Over the past three decades, Israel has experienced a large labor migration, introducing non-Jewish migrants into Israeli society for the first time. Given the nature of the political regime, a non-liberal democracy defined as an ethnic Jewish state, this has had very meaningful consequences not only for the economy of the state, but for its identity as well. We argue in this paper that the gradual changes incurred in the nature of the political regime have far reaching consequences not merely for the political horizon of the new labor migrants, but for the entire community of citizens and most specifically for already marginalized citizen minorities. It is the purpose of this paper to disaggregate the debate regarding the relationship between migration and citizenship by examining the impact of migration on polities or regimes whose citizenship structures are non-liberal, often highly ethnicized and hence with significant marginal veteran minorities. Empirically we focus on the case of Israel, and the impact of its recent labor migration on the patterns of citizenship belonging and membership towards its most significant civic minority, the Arab Palestinians.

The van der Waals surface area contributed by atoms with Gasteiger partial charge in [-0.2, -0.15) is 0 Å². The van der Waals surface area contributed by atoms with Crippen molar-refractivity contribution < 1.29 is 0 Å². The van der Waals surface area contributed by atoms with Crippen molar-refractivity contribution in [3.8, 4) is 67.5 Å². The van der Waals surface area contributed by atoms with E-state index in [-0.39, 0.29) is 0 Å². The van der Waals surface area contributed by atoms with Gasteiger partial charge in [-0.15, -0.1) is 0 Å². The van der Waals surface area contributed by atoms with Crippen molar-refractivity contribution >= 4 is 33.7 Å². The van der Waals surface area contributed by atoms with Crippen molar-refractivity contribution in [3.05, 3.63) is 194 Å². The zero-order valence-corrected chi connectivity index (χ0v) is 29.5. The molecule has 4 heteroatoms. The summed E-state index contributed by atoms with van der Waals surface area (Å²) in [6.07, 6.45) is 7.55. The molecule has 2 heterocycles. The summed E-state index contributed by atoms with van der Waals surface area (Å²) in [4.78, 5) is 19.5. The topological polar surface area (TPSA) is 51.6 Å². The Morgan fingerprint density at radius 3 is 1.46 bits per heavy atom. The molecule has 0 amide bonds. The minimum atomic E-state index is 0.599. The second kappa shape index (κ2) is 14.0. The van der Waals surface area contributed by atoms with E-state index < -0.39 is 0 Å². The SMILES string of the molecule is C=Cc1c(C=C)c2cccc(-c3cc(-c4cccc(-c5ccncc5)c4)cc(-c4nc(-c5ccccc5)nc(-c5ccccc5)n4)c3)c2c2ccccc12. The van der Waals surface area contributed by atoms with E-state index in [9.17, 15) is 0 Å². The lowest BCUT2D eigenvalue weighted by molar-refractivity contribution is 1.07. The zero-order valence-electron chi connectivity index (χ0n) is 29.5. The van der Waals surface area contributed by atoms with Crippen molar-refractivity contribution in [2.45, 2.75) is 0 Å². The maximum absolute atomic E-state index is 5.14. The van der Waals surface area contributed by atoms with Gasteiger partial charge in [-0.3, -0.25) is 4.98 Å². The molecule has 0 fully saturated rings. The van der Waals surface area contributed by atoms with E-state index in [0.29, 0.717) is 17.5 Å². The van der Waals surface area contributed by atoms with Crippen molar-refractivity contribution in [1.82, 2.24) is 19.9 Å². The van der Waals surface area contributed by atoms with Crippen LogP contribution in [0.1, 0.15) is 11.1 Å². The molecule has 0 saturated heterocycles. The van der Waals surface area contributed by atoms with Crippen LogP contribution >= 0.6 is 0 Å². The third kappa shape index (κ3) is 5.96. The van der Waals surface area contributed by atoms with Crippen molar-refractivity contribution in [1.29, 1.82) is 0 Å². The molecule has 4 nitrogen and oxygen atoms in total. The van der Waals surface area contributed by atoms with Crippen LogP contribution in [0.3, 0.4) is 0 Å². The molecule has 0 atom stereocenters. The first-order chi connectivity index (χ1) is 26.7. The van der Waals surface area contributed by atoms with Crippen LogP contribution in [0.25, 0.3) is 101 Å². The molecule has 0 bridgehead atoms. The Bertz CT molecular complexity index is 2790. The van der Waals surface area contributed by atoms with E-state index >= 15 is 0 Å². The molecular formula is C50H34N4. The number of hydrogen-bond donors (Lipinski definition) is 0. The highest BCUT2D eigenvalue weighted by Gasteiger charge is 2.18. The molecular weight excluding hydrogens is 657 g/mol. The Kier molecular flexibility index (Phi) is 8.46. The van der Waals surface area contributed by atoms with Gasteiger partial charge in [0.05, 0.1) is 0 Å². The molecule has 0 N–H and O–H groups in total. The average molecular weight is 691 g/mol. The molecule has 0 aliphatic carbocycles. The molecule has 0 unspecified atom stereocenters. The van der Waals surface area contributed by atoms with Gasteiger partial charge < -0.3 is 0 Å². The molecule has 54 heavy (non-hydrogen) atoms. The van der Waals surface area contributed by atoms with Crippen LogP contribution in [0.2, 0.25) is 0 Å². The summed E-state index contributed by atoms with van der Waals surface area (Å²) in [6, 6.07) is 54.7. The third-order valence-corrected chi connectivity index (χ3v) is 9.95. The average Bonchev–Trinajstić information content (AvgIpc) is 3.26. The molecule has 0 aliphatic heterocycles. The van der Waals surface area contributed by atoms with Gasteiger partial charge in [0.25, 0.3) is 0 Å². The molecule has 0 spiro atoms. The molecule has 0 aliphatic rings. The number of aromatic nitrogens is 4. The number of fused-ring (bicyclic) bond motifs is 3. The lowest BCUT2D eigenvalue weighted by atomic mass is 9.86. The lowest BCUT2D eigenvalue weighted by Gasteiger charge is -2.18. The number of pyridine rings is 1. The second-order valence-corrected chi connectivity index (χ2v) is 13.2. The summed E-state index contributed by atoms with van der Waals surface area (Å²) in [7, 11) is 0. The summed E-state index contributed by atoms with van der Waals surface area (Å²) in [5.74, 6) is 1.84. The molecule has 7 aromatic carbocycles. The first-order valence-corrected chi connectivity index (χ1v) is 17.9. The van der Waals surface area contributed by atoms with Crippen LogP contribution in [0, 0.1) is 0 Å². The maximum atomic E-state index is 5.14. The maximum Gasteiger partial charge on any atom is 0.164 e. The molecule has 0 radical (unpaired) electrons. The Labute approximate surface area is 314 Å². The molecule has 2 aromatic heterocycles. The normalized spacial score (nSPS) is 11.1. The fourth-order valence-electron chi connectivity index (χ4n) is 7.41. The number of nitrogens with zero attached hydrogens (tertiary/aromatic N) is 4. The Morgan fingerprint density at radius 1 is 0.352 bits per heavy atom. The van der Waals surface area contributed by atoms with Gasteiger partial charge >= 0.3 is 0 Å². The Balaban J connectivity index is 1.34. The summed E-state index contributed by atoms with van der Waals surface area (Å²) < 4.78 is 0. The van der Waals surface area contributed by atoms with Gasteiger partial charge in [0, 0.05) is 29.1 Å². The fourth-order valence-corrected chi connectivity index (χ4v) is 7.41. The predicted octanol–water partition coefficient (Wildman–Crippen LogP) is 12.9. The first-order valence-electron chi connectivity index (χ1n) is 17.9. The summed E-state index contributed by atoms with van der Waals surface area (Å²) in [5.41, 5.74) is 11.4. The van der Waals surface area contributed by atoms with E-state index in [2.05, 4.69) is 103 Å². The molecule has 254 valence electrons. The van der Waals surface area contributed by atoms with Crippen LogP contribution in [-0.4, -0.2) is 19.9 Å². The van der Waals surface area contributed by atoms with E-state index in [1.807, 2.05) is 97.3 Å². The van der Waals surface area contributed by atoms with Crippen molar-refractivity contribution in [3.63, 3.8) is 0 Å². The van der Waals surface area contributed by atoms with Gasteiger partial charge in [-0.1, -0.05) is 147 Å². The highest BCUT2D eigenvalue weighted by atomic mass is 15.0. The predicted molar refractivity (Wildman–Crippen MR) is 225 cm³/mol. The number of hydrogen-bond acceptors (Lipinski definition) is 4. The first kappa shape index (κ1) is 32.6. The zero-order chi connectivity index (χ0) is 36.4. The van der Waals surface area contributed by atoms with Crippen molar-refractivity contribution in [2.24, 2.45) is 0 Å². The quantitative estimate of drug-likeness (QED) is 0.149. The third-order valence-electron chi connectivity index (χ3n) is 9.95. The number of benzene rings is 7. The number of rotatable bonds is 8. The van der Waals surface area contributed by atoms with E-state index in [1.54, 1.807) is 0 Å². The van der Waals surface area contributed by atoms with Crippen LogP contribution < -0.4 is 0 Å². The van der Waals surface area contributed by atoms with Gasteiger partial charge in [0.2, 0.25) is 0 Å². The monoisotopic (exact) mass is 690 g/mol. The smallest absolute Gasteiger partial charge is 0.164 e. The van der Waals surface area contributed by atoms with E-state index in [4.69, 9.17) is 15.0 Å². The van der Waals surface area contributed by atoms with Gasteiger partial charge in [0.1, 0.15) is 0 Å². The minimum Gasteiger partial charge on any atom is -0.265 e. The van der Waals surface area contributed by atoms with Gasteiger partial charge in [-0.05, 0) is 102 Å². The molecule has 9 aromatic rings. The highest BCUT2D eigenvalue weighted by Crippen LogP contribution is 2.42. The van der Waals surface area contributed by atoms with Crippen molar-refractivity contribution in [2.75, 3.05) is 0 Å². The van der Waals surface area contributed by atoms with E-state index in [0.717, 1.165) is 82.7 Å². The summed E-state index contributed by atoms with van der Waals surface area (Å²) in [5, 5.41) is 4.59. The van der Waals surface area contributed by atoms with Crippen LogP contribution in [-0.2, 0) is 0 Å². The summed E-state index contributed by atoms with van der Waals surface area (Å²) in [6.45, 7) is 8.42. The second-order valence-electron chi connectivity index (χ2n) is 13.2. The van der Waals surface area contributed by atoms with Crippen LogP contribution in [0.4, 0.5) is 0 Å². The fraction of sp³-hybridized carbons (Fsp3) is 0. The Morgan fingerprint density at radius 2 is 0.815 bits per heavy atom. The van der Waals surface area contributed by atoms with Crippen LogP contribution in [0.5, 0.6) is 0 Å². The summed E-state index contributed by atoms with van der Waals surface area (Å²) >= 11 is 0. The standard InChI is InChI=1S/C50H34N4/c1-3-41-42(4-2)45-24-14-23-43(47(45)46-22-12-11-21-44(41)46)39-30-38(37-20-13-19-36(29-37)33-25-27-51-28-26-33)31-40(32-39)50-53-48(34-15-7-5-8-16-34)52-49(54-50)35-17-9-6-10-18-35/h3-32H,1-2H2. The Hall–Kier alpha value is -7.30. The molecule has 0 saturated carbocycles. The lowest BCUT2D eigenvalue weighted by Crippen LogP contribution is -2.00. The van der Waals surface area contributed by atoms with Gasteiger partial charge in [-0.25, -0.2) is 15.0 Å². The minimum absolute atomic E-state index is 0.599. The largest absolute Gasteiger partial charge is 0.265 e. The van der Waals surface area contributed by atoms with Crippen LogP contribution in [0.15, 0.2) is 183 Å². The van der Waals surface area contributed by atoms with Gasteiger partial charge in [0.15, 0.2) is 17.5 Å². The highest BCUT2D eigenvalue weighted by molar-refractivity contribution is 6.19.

|Original language||English GB|
|Place of Publication||Rochester, NY|
|State||Published - 1 Aug 2011|
- Labor Migration
- Citizenship and Minorities in Non-Liberal Democracies: The Case of Israel
- Ayelet Harel-Shalev
- Rebecca Kook